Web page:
Trim Engine Transmission Drivetrain Price (MSRP)
T5 R-Design
2.0L Turbo Inline-4 Gas
8-Speed Automatic
Front-Wheel Drive
T5 Inscription
2.0L Turbo Inline-4 Gas
8-Speed Automatic
Front-Wheel Drive
T6 R-Design
2.0L Twincharged Inline-4 Gas
8-Speed Automatic
All-Wheel Drive
T6 Inscription
2.0L Twincharged Inline-4 Gas
8-Speed Automatic
All-Wheel Drive
See All 2020 Volvo V90 Trims and Specs

Handling and Driving Impressions

The V90 is remarkably engaging to drive, despite its more laidback appearance and cushy interior. Riding closer to the ground and not standing nearly as tall as an SUV, the wagon offers far better handling dynamics. Steering is accurate if a bit light, though the lack of feedback is a bit disappointing. Luckily, a choice of Comfort or Dynamic driving modes helps to improve immersion. Unfortunately, all this impressive handling comes at the cost of comfort, with the ride feeling a bit stiff for a more premium vehicle. The available rear air suspension helps here, but it can only be paired with the T6 powertrain, which offers even worse ride quality than the T5. The Volvo V90 may be a fun driver, but it performs best when treated as a more luxurious cruiser. Set to Comfort mode, it rolls down the highway with little fuss, once you get used to the somewhat heavy-handed driver-assistance features, that is.

Verdict: Is the 2020 Volvo V90 A Good car?

Station wagons are a blast from the past, as crossover SUVs have muscled the classic American staple out of the market. With very few genuine wagons remaining, the V90 stands out for its unique and handsome styling and premium interior. Not quite as flashy as some pricier rivals like the Mercedes-Benz E-Class, the Volvo still delivers an enjoyable driving experience, whether you're in the pilot's seat or lounging in the spacious rear seats. True, the V90 isn't quite as practical as an SUV, or even the E-Class, with a little less standard trunk space, but it makes up for it with impressive mileage figures and engaging handling dynamics. When it comes to a daily driver that offers an excellent blend of style, practicality, and fun, the Volvo V90 is hard to beat, and you definitely give it a look if you find yourself hauling the family around town or over long trips on a regular basis.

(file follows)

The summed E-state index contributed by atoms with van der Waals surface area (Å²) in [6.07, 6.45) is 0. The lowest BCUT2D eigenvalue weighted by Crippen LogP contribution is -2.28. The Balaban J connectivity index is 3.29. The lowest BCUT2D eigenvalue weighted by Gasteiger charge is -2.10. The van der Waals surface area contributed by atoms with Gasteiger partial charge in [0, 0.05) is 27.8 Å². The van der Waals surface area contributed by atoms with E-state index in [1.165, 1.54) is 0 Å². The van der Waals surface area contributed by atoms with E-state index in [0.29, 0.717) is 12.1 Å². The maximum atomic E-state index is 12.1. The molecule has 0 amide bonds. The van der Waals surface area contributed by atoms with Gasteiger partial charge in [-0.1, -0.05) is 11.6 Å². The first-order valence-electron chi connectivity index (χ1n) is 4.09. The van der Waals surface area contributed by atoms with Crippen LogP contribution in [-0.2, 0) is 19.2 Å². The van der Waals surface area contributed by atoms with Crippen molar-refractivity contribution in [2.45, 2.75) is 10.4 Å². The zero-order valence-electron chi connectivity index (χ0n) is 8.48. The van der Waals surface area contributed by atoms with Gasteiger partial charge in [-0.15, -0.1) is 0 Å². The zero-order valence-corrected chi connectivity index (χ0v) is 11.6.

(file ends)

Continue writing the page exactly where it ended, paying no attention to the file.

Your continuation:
What Volvo V90 Model Should I Buy?

The all-wheel drivetrain can only be paired with the pricier T6 engine, so if you really need the extra control for poor road or weather conditions, you won't be able to settle for the standard powertrain. However, if you don't need the extra security of all-wheel-drive, the standard T5 engine is more than strong enough to get the V90 around. The R-Design may look a bit bolder than the Inscription trim, but the V90 doesn't really benefit from the stiffer suspension or sportier interior elements. The extra comfort features inside the Inscription far better suit the Volvo's character. The available Park Assist Pilot will appeal to those who want an easier time parking the large wagon, but the only add-on you really shouldn't pass up on is the 15-speaker Bowers and Wilkins sound system.